Teaching in Poverty

Some teachers find themselves teaching impoverished children by happenstance. Others have been recruited, with various incentives, specifically to work in high-poverty areas. But are they equipped to teach children in poverty? And what might help them succeed? Teaching Tolerance visited three schools that successfully work with children from impoverished backgrounds. Educators in each school offer a glimpse of what works.

Some have created their own programs. Others draw from established programs. In the end, their words echo each other, focusing on the motto of Advancement Via Individual Determination, or AVID, a school-based academic support program for grades 5 through 12: Rigor plus support equals success.

Rigor.

Support.

Success.

Not the words usually uttered when people speak of children in poverty. And maybe that’s part of the problem.

A Rigorous Road

Consider rigor, the first factor in the AVID equation: Students from impoverished backgrounds need structure, routine, challenging work and rigorous demands.

“We’re blunt in AVID,” says Katherine Dooley of Orange Glen High School in Escondido. “Education is a way out of poverty. The goal is that you’re going to get into a four-year university, and that is going to change your life.”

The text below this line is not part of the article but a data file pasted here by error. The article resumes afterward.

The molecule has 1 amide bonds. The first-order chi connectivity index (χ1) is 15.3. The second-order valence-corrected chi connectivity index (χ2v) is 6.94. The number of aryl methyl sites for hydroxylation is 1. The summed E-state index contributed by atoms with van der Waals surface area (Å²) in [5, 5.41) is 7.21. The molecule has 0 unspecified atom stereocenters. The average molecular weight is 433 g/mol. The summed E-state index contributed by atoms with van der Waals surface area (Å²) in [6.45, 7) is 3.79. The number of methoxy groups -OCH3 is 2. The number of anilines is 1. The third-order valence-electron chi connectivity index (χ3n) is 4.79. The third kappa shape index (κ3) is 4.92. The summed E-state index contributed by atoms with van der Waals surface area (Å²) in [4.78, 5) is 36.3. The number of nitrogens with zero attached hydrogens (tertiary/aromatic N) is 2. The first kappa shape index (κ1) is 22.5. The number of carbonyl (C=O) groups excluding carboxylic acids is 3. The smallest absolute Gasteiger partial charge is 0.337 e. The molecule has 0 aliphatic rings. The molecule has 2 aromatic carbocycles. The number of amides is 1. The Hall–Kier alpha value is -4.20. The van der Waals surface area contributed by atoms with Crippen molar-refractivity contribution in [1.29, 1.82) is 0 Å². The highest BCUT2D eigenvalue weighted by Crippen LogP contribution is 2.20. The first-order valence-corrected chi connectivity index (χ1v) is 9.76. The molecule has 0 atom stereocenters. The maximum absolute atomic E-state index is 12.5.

Repetition, too, plays a vital role. It took Dooley some time to learn that lesson, feeling frustrated on the third and fourth times she’d repeat instructions and a student still wasn’t getting it.

“Finally I just began repeating it four, five, six and even seven times until they did,” she says.

Another sign of rigor: Dooley links AVID students with gifted and talented students in the same courses. “AVID students need socialization. Left alone, they use a very informal discourse with me like, ‘Yeah.’ I tell them they need to say, ‘Yes.’ I want to build their cultural capital. I owe them that as much as knowing the derivative of something.”

Of the eleven AVID teachers at Orange Glen, six are Advanced Placement teachers, including Dooley, who teaches AP calculus. This, Dooley feels, is another important tenet of working with children in poverty.

“You don’t lie to them,” she says. “(You) tell them it is very hard work.”

Rigor, too, is at the core of TAAS’s success. At the school for homeless teens in San Diego, curriculum is not limited to math, science and the arts; an array of social rules and behavioral expectations complements the more conventional academic challenges. Student success in abiding by school rules is rewarded with points they can use to purchase items in the school store.

“The rules and structure are important because typically people who are homeless live in a world void of structure,” says Scott Gross, who facilitates community trainings on poverty for The Village Training Institute in San Diego. “To be successful in society, people need to be able to operate in structured environments. TAAS gives students an opportunity to practice that structure.”

The Structure of Support